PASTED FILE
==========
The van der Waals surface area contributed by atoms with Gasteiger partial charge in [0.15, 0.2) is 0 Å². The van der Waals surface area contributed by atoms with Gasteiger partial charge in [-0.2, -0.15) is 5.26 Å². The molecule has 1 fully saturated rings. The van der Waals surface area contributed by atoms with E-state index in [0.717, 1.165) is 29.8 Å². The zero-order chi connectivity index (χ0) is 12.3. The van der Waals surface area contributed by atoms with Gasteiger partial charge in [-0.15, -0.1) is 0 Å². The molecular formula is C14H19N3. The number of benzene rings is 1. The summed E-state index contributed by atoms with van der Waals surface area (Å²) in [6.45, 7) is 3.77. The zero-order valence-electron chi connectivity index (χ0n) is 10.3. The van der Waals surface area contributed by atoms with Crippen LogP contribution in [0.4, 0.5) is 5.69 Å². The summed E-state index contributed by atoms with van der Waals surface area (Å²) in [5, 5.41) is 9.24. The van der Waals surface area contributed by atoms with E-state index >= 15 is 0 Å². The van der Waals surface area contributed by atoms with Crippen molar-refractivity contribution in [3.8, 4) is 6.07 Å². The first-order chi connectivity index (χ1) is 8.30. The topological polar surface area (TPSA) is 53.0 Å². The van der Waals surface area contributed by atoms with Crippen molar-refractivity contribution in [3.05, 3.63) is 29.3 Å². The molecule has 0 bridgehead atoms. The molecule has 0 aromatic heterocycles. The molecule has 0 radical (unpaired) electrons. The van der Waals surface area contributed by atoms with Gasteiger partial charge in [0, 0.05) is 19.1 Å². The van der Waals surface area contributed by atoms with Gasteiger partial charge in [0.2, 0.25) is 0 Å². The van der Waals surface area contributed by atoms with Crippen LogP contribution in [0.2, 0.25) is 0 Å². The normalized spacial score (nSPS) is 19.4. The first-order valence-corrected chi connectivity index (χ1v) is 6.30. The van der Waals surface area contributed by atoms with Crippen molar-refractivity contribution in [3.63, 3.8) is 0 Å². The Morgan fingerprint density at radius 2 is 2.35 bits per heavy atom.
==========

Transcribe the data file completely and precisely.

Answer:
The van der Waals surface area contributed by atoms with Gasteiger partial charge in [0.15, 0.2) is 0 Å². The van der Waals surface area contributed by atoms with Gasteiger partial charge in [-0.2, -0.15) is 5.26 Å². The molecule has 1 fully saturated rings. The van der Waals surface area contributed by atoms with E-state index in [0.717, 1.165) is 29.8 Å². The zero-order chi connectivity index (χ0) is 12.3. The van der Waals surface area contributed by atoms with Gasteiger partial charge in [-0.15, -0.1) is 0 Å². The molecular formula is C14H19N3. The number of benzene rings is 1. The summed E-state index contributed by atoms with van der Waals surface area (Å²) in [6.45, 7) is 3.77. The zero-order valence-electron chi connectivity index (χ0n) is 10.3. The van der Waals surface area contributed by atoms with Crippen LogP contribution in [0.4, 0.5) is 5.69 Å². The summed E-state index contributed by atoms with van der Waals surface area (Å²) in [5, 5.41) is 9.24. The van der Waals surface area contributed by atoms with E-state index >= 15 is 0 Å². The van der Waals surface area contributed by atoms with Crippen molar-refractivity contribution in [3.8, 4) is 6.07 Å². The first-order chi connectivity index (χ1) is 8.30. The topological polar surface area (TPSA) is 53.0 Å². The van der Waals surface area contributed by atoms with Crippen molar-refractivity contribution in [3.05, 3.63) is 29.3 Å². The molecule has 0 bridgehead atoms. The molecule has 0 aromatic heterocycles. The molecule has 0 radical (unpaired) electrons. The van der Waals surface area contributed by atoms with Gasteiger partial charge in [0, 0.05) is 19.1 Å². The van der Waals surface area contributed by atoms with Gasteiger partial charge in [0.2, 0.25) is 0 Å². The van der Waals surface area contributed by atoms with Crippen LogP contribution in [0.2, 0.25) is 0 Å². The normalized spacial score (nSPS) is 19.4. The first-order valence-corrected chi connectivity index (χ1v) is 6.30. The van der Waals surface area contributed by atoms with Crippen molar-refractivity contribution in [3.63, 3.8) is 0 Å². The Morgan fingerprint density at radius 2 is 2.35 bits per heavy atom.